By Ray Stern
By Ray Stern
By New Times
By Amy Silverman
By Stephen Lemons
By Stephen Lemons
By Monica Alonzo
By Chris Parker
Creasman sent copies of his account to his family, to KTAR and to the Arizona Republic, which reprinted it in mid-June 1945. He wrote home that the general ordered a copy made for every soldier in the division and attached units. "This is pretty strong, but it needs to be told. It is all true. I saw it."
While Creasman lingered at Dachau, his division roared down one of Hitler's prized four-lane highways leading to Munich -- part of a tremendous convoy of Americans sweeping into the birthplace of Nazism and mopping up what remained of them and the war.
"For days now I have been witnessing the complete defeat of the German army," Creasman wrote on May 8, the day after Germany's surrender, "...Prisoners are everywhere -- still coming out of the woods and mountains to surrender. Hundreds of thousands of them jamming every type of vehicle imaginable and streaming on foot back to the PW cages. These are the first German vehicles we have yet to see that run. Seems strange to see anything but wrecked and burned German trucks. The beaten Germans even come along in wagons...."
These were the survivors. On his way across Germany, in every house his division had occupied, Creasman had seen other evidence of the Reich's losses.
"Behind every room we live in there's a history," he wrote a few weeks later from his quarters in Kitzbuhel, Austria, "and the history of this one is told in the photograph album on the chest of drawers here in the front room. There are many snapshots -- and very artistic ones -- of Alpine snow scenes. Two people, a young man and woman, are in nearly all of them -- climbing the face of a cliff with ropes, playing with a dog, eating with a group of friends in a cabin high in the Alps. Then there is a picture -- evidently a wedding picture -- showing the two. He is in uniform, a German soldier. Very handsome. There are no more pictures of the couple after that. Just a black card, of the kind so common in so many German homes, a card announcing that Sepp Siberer was killed on the 21st of October 1944 in the field against der Sowjets fur Grossdeutschland -- greater Germany. Then there is a picture of a woman and a baby. Nothing more...."
Creasman's story didn't end there. "Day before yesterday," he continued, "just before the 9 o'clock curfew, I saw a young woman dressed entirely in black in the hallway, getting some linens from a closet. She looked up and -- as I came out of my room -- asked in English, 'You live there?' When I answered yes and asked if that were her room, she answered, 'the whole house is mine.' It was the same woman whose pictures are in the album. I assured her that I would take good care of the rooms, and she said she was sure of that and 'I hope you boys stay here -- that no others come -- because you really seem like such a nice bunch.' Hmmmmm. These people really know how to 'soft soap.'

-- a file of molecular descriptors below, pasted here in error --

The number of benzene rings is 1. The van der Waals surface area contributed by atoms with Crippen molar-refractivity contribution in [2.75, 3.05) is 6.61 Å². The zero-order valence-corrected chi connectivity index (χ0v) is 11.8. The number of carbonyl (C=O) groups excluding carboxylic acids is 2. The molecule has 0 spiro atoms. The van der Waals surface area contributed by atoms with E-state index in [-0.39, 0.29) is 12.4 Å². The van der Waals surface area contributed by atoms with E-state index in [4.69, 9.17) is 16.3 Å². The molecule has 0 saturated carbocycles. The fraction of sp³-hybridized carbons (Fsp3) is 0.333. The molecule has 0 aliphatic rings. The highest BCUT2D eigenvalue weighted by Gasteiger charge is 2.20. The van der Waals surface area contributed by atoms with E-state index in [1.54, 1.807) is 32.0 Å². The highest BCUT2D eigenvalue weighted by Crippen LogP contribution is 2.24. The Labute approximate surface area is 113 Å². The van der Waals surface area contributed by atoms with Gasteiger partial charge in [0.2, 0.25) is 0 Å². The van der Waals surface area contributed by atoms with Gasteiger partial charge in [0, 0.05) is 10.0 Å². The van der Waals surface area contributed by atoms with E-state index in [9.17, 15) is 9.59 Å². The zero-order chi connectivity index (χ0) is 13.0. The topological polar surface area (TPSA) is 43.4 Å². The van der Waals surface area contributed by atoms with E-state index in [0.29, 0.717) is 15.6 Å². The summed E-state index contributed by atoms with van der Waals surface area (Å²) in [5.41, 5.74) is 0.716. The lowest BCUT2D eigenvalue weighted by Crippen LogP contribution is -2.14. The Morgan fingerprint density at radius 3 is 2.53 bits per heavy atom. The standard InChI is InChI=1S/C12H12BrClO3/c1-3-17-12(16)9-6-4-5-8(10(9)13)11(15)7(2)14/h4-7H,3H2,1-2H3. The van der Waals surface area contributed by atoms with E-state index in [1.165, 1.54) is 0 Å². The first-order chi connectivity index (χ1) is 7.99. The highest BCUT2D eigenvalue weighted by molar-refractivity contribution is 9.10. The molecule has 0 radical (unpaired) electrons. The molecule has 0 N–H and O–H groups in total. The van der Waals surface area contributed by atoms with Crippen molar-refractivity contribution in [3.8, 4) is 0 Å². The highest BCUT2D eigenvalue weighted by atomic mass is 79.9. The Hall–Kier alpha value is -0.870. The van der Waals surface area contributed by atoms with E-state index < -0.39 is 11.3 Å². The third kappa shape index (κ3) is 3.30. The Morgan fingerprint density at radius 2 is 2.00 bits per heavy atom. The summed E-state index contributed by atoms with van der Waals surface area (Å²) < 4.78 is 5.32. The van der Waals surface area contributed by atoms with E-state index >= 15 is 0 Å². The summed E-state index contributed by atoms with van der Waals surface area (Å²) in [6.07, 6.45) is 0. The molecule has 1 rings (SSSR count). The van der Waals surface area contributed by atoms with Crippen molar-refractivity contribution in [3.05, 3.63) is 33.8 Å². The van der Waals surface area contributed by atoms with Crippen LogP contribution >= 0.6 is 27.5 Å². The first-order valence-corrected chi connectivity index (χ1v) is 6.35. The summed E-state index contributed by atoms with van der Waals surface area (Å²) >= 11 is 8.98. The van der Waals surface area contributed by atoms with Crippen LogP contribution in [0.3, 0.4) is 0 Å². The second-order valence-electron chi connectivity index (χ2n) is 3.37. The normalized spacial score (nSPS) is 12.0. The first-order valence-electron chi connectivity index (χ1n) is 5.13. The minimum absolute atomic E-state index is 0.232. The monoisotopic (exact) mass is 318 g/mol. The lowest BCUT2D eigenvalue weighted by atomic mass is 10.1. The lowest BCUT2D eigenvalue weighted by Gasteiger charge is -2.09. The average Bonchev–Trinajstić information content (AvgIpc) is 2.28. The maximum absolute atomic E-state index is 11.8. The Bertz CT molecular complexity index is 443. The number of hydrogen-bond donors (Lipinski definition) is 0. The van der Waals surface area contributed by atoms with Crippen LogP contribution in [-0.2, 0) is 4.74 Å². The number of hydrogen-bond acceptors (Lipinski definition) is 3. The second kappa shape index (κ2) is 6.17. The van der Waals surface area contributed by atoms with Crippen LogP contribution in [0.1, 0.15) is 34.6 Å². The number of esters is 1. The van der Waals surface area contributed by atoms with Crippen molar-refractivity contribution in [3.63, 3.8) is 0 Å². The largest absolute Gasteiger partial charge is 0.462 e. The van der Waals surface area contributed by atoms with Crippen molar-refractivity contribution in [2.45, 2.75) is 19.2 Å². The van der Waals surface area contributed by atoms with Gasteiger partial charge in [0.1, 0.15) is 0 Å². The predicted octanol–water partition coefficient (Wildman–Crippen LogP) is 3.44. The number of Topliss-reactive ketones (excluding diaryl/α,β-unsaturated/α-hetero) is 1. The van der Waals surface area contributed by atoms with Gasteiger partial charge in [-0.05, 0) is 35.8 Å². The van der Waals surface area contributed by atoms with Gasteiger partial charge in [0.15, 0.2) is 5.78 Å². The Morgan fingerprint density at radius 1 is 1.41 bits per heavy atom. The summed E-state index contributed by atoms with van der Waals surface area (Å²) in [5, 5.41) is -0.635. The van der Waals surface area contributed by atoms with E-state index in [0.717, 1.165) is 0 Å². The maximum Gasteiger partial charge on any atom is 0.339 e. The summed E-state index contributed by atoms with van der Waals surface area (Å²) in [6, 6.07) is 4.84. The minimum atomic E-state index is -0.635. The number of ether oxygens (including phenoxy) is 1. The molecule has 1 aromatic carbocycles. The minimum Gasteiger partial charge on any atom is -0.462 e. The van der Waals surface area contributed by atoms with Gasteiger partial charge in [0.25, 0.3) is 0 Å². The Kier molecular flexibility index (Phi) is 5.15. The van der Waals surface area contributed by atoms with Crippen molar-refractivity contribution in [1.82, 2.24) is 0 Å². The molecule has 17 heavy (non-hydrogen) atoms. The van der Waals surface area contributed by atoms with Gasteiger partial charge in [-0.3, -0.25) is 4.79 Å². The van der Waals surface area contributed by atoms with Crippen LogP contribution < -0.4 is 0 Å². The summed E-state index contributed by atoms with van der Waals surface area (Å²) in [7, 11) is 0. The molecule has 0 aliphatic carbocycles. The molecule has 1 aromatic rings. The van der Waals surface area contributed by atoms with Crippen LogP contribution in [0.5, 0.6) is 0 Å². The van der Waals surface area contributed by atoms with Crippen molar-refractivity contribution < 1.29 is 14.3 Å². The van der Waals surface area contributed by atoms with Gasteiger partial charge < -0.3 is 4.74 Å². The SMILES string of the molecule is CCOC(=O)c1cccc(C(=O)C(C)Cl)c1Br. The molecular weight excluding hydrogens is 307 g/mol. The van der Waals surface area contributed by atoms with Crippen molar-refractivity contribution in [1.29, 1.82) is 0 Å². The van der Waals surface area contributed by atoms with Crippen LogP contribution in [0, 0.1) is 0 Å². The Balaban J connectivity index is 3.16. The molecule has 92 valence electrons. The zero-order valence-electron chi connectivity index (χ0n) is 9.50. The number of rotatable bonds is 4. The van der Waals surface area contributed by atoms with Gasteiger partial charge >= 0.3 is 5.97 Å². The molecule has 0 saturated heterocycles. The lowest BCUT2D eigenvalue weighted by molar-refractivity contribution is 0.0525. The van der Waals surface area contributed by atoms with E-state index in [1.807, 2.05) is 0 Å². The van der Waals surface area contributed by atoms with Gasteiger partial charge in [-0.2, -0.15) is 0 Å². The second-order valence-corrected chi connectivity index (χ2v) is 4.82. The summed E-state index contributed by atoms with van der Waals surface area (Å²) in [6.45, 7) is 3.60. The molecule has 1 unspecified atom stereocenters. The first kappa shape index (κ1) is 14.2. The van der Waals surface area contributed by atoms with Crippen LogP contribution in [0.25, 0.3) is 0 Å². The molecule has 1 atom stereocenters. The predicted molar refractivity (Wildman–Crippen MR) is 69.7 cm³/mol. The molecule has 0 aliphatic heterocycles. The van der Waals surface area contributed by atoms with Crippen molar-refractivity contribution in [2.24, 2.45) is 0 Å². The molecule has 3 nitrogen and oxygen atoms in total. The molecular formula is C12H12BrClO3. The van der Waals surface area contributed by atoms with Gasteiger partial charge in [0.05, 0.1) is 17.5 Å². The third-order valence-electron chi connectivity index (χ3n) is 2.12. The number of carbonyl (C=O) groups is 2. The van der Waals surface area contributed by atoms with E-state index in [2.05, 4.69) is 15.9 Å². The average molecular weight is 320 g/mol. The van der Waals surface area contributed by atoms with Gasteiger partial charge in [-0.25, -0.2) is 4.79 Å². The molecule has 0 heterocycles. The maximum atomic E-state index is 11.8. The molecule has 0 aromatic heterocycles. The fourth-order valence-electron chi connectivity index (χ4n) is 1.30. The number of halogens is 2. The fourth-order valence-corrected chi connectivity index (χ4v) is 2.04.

"You can get an idea of the cost of this war in German lives by the death notices you see in nearly all the houses. All the way from the Rhine to Austria, wherever we stopped, there was in about 90% of the cases at least one black-bordered card with a soldier's picture and the date and place of his death. Sometimes two cards. And 'sharp' looking men too. What a shame that their minds were twisted by a little maniac. And the gal I mentioned talked to some of the other men here the other day, asking 'what about the Russians? Now you will have to fight them.' These people still believe Hitler's propaganda."
In the weeks following the German surrender, Creasman took a Jeep out to Berchtesgaden, where Hitler had built himself a fortress with a view of the Alps. The place had been overrun and trashed by American troops. Nevertheless, he found what remained of Hitler's movie room, and he filched the carbon lighting filaments out of the projector Hitler had used to watch the triumphal movies Leni Reifenstahl had made of him.
In July, Creasman left Kitzbuhel for Salzburg, to organize the Rainbow University.
He remained in Europe long after the Pacific war ended in August. What he saw heading into the winter of 1945 disturbed him.
"Conditions are almost frightening in places like Vienna," he wrote home in October 1945. "There is so little of everything that people will give anything for food. Black market prices are fantastic. I know people who are getting rich right today -- Army people -- simply by making a business out of selling soap, cigarettes, candy, cloth, shoes, and Scotch in Vienna. Some people are having their families mail them Crisco and cooking oil. These items bring about 35 dollars a pound. Cigarettes sell for 10 dollars a package. You can just about name your own price for a yard of cloth or a new pair of shoes. Some people have recently told me they have cleared 1,500 and as much as 3,000 dollars off of this traffic in the past few weeks. Some of the soldiers stationed in Vienna are carrying 5, 10 and 15 thousand dollars on their person. Restrictions have been placed on the amount anyone can send home from Europe, but men are bribing Army postal officials, sometimes splitting their wad 50-50 with them in order to get their money orders passed, I hear...